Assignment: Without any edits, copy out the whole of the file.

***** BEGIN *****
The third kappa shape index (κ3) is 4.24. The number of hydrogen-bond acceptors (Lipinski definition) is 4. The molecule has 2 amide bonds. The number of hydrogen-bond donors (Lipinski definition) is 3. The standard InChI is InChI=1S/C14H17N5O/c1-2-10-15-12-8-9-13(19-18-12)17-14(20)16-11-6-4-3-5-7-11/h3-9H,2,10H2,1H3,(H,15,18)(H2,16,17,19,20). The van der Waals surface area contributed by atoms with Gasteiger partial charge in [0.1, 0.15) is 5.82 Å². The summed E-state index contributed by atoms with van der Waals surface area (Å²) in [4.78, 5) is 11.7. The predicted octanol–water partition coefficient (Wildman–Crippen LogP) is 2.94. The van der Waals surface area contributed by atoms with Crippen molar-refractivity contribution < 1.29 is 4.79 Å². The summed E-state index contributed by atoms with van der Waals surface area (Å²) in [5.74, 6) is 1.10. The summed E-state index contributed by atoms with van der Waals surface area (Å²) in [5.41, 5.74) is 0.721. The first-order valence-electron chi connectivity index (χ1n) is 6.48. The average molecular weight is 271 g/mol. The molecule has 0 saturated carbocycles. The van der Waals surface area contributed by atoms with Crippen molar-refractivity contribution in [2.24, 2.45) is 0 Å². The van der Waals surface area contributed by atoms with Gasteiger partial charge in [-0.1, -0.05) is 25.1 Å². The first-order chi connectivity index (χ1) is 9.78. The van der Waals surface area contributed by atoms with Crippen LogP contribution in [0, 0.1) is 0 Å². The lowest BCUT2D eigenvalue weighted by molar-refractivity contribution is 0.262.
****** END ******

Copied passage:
The third kappa shape index (κ3) is 4.24. The number of hydrogen-bond acceptors (Lipinski definition) is 4. The molecule has 2 amide bonds. The number of hydrogen-bond donors (Lipinski definition) is 3. The standard InChI is InChI=1S/C14H17N5O/c1-2-10-15-12-8-9-13(19-18-12)17-14(20)16-11-6-4-3-5-7-11/h3-9H,2,10H2,1H3,(H,15,18)(H2,16,17,19,20). The van der Waals surface area contributed by atoms with Gasteiger partial charge in [0.1, 0.15) is 5.82 Å². The summed E-state index contributed by atoms with van der Waals surface area (Å²) in [4.78, 5) is 11.7. The predicted octanol–water partition coefficient (Wildman–Crippen LogP) is 2.94. The van der Waals surface area contributed by atoms with Crippen molar-refractivity contribution < 1.29 is 4.79 Å². The summed E-state index contributed by atoms with van der Waals surface area (Å²) in [5.74, 6) is 1.10. The summed E-state index contributed by atoms with van der Waals surface area (Å²) in [5.41, 5.74) is 0.721. The first-order valence-electron chi connectivity index (χ1n) is 6.48. The average molecular weight is 271 g/mol. The molecule has 0 saturated carbocycles. The van der Waals surface area contributed by atoms with Crippen molar-refractivity contribution in [2.24, 2.45) is 0 Å². The van der Waals surface area contributed by atoms with Gasteiger partial charge in [-0.1, -0.05) is 25.1 Å². The first-order chi connectivity index (χ1) is 9.78. The van der Waals surface area contributed by atoms with Crippen LogP contribution in [0, 0.1) is 0 Å². The lowest BCUT2D eigenvalue weighted by molar-refractivity contribution is 0.262.